What happens when something goes wrong in your rug tufting? Things go wrong as often as things go right. There’s been plenty of times where I’m halfway through a piece and realise I hate it, and have to pull it out and start again. There have also been cables that have come loose, fingers jammed in the tufting gun and screws flying out into the universe, never to be found again. You just deal with them as they come. I once oiled my tufting gun, then spilled it all over a white piece and ruined it. So, I got up, quietly shut the studio and was finished for the evening.
What is the difference between a cut gun and a loop gun, and which do you work with? I work with both. My first tufting gun was a pneumatic tufting gun with interchangeable cut and loop pile heads. I then purchased the cut and loop pile guns separately so I could chop and change quickly. I keep changing my mind on which one I prefer. I’ll make a cut pile rug and feel, yes – I prefer cut pile. And vice versa. Right now, I’m digging the loop pile.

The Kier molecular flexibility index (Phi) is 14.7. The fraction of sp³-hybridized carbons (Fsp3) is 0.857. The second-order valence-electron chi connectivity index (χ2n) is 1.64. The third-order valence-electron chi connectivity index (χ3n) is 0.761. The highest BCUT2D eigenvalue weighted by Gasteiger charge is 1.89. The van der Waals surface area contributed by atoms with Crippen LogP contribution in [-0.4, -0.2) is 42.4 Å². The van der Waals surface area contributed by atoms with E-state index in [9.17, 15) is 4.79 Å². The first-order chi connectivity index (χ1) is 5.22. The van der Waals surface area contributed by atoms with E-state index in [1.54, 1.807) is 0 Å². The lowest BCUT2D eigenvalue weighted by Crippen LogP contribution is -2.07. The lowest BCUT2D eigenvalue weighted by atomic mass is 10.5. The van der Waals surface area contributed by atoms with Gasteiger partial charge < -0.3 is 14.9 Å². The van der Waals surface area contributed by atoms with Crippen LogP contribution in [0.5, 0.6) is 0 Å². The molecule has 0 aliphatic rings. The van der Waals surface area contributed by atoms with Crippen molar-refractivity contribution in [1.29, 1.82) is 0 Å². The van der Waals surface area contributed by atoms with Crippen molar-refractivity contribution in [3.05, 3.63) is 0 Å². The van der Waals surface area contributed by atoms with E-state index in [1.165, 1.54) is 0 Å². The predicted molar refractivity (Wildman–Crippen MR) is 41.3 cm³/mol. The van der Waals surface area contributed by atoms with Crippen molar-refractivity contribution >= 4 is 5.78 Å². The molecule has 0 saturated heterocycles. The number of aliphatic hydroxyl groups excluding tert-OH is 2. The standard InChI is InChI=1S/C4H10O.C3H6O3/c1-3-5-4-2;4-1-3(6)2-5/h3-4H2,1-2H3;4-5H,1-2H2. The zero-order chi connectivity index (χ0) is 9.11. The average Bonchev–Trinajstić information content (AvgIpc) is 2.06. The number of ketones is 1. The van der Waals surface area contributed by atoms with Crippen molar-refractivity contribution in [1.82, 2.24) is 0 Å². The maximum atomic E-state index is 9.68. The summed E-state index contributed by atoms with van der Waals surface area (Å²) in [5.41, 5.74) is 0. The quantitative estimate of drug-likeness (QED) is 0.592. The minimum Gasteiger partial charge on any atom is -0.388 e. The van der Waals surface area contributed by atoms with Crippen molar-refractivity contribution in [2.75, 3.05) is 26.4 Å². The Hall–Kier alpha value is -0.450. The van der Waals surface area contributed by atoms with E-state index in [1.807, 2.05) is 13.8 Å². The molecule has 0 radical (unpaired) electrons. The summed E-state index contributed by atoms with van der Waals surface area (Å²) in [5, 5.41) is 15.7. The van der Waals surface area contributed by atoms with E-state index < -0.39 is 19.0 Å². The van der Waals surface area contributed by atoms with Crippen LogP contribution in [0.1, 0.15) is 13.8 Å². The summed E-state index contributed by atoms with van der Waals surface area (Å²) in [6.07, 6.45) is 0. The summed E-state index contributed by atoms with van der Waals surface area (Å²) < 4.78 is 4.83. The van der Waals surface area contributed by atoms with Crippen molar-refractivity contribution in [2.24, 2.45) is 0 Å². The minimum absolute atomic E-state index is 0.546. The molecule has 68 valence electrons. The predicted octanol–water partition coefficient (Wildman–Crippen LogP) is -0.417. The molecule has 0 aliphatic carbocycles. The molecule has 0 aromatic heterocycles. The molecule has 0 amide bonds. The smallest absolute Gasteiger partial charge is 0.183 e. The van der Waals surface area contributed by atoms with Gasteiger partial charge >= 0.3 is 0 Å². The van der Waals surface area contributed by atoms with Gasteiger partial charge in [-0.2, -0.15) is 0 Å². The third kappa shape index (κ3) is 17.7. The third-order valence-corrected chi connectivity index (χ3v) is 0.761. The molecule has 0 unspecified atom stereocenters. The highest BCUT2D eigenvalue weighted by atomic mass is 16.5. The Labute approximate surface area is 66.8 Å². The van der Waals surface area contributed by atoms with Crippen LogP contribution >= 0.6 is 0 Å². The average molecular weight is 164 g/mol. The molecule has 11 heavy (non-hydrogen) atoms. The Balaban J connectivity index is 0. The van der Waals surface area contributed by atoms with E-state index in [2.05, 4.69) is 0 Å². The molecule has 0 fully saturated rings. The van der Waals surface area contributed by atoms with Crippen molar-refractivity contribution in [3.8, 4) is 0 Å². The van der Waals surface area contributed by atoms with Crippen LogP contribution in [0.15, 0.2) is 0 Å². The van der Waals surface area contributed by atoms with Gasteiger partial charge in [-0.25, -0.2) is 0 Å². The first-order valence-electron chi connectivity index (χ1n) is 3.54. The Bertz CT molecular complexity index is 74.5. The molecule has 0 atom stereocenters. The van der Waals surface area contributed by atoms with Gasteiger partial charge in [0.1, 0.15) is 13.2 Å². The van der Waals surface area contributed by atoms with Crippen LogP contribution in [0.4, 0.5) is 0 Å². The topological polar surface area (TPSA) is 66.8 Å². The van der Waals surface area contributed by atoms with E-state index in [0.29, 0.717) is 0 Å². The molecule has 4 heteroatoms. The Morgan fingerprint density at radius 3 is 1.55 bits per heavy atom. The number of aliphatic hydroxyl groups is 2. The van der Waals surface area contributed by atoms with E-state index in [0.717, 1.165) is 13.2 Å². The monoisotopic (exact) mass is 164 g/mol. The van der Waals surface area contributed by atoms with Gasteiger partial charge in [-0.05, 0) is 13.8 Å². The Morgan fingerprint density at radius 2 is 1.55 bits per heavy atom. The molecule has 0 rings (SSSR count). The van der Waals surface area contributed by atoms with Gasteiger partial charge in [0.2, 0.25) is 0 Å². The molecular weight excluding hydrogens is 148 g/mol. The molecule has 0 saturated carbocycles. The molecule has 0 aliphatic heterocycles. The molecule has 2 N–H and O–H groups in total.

What type of wool do you use and why? I choose to work exclusively with wool because it’s a renewable and biodegradable fibre. I also love the feel, texture and smell. I use coarse wool for my floor rugs because of its durability. Floor rugs need to be strong for the feet that are going to be dancing on them.
What’s it like being a textile artist? What are the things no one tells you? No one really tells you about the expenses until you and your Visa card are experiencing them. It’s not a cheap practice and I’ve learnt the hard way how to manage that. I guess it can be said in every industry, but going out on your own also teaches you a lot about being in business. Like keep all your blimmin’ receipts!